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  1. Abstract

    Researchers have made headway against challenges of increasing cement infrastructure and low plastic recycling rates by using waste plastic in cementitious materials. Past studies indicate that microbially induced calcium carbonate precipitation (MICP) to coat plastic in calcium carbonate may improve the strength. The objective of this study was to increase the amount of clean and contaminated waste plastic that can be added to mortar and to assess whether MICP treatment enhances the strength. The performance of plastic-filled mortar was investigated at 5%, 10%, and 20% volume replacement for cement. Untreated, clean plastics at a 20% cement replacement produced compressive strengths acceptable for several applications. However, a coating of MICP on clean waste plastic did not improve the strengths. At 10% replacement, both MICP treatment and washing of contaminated plastics recovered compressive strengths by approximately 28%, relative to mortar containing oil-coated plastics. By incorporating greater volumes of waste plastics into mortar, the sustainability of cementitious composites has the potential of being improved by the dual mechanisms of reduced cement production and repurposing plastic waste.

  2. Free, publicly-accessible full text available November 1, 2023
  3. Abstract

    Approximately 10% of flowering plant species conceal their pollen within tube-like poricidal anthers. Bees extract pollen from poricidal anthers via floral buzzing, a behavior during which they apply cyclic forces by biting the anther and rapidly contracting their flight muscles. The success of pollen extraction during floral buzzing relies on the direction and magnitude of the forces applied by the bees, yet these forces and forcing directions have not been previously quantified. In this work, we developed an experiment to simultaneously measure the directional forces and thorax kinematics produced by carpenter bees (Xylocopa californica)during defensive buzzing, a behavior regulated by similar physiological mechanisms as floral buzzing. We found that the buzzing frequencies averaged about 130 Hz and were highly variable within individuals. Force amplitudes were on average 170 mN, but at times reached nearly 500 mN. These forces were 30–80 times greater than the weight of the bees tested. The two largest forces occurred within a plane formed by the bees’ flight muscles. Force amplitudes were moderately correlated with thorax displacement, velocity and acceleration amplitudes but only weakly correlated with buzzing frequency. Linear models developed through this work provide a mechanism to estimate forces produced during non-flight behaviors based on thorax kinematicmore »measurements in carpenter bees. Based on the buzzing frequencies, individual bee’s capacity to vary buzz frequency and predominant forcing directions, we hypothesize that carpenter bees leverage vibration amplification to increase the deformation of poricidal anthers, and hence the amount of pollen ejected.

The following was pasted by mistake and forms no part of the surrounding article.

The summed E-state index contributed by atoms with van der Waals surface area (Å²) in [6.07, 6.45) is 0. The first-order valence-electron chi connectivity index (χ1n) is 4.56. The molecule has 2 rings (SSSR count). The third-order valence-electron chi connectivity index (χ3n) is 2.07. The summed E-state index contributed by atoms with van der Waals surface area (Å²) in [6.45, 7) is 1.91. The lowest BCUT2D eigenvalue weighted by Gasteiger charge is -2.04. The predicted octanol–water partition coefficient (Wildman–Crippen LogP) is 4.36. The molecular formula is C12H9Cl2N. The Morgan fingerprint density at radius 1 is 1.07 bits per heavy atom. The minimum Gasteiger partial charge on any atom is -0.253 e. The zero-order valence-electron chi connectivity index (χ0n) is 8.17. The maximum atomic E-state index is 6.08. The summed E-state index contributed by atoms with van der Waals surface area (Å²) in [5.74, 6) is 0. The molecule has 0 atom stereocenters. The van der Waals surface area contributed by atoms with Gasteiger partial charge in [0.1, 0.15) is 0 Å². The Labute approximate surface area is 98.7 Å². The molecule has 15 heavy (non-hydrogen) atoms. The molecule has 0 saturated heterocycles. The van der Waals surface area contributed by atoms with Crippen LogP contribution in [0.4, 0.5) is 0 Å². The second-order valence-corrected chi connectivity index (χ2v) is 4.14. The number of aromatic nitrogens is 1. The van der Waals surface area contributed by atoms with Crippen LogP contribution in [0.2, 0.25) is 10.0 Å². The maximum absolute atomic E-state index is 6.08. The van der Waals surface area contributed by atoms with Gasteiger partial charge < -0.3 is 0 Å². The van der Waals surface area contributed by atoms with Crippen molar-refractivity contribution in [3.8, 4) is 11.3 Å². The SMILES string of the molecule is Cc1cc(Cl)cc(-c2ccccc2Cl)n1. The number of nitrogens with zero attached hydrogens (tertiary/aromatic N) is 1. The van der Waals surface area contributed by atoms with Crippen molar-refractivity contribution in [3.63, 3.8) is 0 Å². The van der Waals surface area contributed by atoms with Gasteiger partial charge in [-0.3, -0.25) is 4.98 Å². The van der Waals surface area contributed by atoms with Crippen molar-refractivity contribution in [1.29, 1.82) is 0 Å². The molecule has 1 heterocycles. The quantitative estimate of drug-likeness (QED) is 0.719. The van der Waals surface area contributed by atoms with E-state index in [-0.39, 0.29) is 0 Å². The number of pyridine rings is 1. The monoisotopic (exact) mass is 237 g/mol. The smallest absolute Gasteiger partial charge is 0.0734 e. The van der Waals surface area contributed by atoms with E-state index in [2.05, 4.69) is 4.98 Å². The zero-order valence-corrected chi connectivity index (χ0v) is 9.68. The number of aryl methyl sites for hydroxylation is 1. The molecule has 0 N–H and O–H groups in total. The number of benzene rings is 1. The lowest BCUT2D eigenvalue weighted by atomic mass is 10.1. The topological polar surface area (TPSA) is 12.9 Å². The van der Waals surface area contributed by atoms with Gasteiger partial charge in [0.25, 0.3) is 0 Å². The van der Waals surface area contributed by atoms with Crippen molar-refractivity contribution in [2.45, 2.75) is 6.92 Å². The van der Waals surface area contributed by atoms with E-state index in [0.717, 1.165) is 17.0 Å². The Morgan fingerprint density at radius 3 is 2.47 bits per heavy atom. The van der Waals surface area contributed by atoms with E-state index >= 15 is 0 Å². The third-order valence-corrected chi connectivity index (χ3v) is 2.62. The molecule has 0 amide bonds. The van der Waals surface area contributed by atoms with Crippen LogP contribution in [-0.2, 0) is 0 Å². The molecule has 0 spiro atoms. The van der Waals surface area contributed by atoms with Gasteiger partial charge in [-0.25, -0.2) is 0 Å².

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  4. Free, publicly-accessible full text available July 1, 2023
  5. The ability of a natural ice-binding protein from Shewanella frigidimarina (SfIBP) to inhibit ice crystal growth in highly alkaline solutions with increasing pH and ionic strength was investigated in this work. The purity of isolated SfIBP was first confirmed via sodium dodecyl sulfate polyacrylamide gel electrophoresis (SDS-PAGE) and size-exclusion chromatography with an ultraviolet detector (SEC-UV). Protein stability was evaluated in the alkaline solutions using circular dichroism spectroscopy, SEC-UV, and SDS-PAGE. SfIBP ice recrystallization inhibition (IRI) activity, a measure of ice crystal growth inhibition, was assessed using a modified splat assay. Statistical analysis of results substantiated that, despite partial denaturation and misfolding, SfIBP limited ice crystal growth in alkaline solutions (pH ≤ 12.7) with ionic strength I ≤ 0.05 mol/L, but did not exhibit IRI activity in alkaline solutions where pH ≥ 13.2 and I ≥ 0.16 mol/L. IRI activity of SfIBP in solutions with pH ≤ 12.7 and I ≤ 0.05 mol/L demonstrated up to ≈ 66% reduction in ice crystal size compared to neat solutions.